Having recently moved to New York from L.A., designer Kim Ovitz focused on mostly monochromatic, loose, deconstructed silhouettes paired with "half-sole" shoes.
When asked whether the move had inspired her collection, she coyly replied: "Perhaps."
Playing it coy fit in with the subtlety of her spring 2012 collection, which was predominantly white, with splashes of burnt beige and orange, as well as a few token pieces with subtle dyed prints. Silhouettes were deconstructed and loosely pieced together in diaphanous fabrics, and the only embellishment -- if it could be called that -- came in the form of patch pockets, striped seams on sheer trousers, and draped lapels.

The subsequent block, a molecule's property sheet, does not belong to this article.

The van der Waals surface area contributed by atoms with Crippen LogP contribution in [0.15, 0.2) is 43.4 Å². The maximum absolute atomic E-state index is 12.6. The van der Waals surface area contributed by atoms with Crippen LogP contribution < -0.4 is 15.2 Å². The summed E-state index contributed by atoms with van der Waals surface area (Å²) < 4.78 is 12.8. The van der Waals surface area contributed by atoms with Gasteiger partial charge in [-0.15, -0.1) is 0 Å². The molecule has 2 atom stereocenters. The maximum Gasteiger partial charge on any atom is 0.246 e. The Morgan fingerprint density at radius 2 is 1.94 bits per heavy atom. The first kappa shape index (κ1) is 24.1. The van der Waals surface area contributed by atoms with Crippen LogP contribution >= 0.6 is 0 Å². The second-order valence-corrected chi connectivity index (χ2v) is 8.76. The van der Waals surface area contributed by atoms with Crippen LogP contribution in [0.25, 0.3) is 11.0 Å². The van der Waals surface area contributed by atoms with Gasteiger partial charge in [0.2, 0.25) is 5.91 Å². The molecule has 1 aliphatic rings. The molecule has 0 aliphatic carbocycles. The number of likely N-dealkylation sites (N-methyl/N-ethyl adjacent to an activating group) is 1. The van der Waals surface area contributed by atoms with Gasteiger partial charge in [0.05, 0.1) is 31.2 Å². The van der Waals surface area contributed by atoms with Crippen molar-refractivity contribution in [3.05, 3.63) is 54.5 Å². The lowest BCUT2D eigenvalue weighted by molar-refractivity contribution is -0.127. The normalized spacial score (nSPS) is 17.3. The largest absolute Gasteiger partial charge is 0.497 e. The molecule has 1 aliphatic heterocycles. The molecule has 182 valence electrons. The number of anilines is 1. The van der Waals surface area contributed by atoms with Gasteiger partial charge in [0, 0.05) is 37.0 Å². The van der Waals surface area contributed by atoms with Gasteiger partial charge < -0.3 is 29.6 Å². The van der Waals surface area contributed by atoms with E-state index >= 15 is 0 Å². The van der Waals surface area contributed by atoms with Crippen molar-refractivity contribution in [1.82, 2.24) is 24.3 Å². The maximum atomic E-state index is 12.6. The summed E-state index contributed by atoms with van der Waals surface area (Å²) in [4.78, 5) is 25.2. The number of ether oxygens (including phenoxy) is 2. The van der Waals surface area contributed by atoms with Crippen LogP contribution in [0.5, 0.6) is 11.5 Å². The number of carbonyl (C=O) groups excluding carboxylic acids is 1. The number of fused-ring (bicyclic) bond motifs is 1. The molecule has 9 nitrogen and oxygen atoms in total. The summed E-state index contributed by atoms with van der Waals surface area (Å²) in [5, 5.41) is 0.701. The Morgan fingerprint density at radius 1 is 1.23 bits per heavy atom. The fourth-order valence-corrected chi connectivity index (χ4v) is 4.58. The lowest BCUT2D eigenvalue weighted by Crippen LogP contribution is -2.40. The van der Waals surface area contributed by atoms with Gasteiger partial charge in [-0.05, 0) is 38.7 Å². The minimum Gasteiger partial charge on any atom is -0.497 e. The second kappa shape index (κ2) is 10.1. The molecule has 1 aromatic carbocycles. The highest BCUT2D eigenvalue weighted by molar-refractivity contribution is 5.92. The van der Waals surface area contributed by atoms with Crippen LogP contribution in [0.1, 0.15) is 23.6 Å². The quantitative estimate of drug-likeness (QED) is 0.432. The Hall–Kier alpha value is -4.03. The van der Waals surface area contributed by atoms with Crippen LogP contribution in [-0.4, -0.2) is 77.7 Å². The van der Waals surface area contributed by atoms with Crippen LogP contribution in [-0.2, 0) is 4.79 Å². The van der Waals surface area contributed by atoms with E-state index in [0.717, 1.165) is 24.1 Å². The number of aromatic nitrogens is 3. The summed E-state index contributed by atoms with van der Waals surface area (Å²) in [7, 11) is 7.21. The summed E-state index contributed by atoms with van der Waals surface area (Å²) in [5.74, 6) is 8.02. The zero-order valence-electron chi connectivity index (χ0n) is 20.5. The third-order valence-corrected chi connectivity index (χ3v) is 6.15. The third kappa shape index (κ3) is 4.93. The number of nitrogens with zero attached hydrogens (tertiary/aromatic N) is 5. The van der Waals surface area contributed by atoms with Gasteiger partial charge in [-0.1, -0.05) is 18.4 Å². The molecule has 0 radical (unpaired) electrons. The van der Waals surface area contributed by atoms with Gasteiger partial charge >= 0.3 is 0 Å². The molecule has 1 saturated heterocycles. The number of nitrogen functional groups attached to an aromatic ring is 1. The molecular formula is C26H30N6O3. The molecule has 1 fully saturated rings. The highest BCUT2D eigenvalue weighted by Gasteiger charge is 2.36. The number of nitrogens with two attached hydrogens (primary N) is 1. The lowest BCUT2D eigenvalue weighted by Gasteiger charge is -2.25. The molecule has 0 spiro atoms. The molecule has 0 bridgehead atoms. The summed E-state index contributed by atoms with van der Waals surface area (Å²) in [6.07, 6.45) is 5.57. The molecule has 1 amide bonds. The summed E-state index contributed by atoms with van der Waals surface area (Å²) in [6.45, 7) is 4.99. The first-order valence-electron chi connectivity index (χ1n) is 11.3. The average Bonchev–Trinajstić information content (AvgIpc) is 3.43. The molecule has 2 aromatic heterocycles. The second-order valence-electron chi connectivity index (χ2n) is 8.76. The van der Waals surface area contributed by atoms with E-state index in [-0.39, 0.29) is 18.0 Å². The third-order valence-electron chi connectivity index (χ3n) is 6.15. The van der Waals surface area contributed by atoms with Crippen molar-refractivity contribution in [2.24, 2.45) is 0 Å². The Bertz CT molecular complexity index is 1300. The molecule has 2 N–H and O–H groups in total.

Models walked in sandals with soles that cut off mid-foot, leaving the toes in an exaggerated overhang, creating the impression that the models were actually barefoot.
Ovitz began thinking about her spring collection after the disaster in Japan, pouring her reaction to the tragedy into the collection's pieces. Save for a lightness in the garments, the line's depth of thought and emotion was apparent.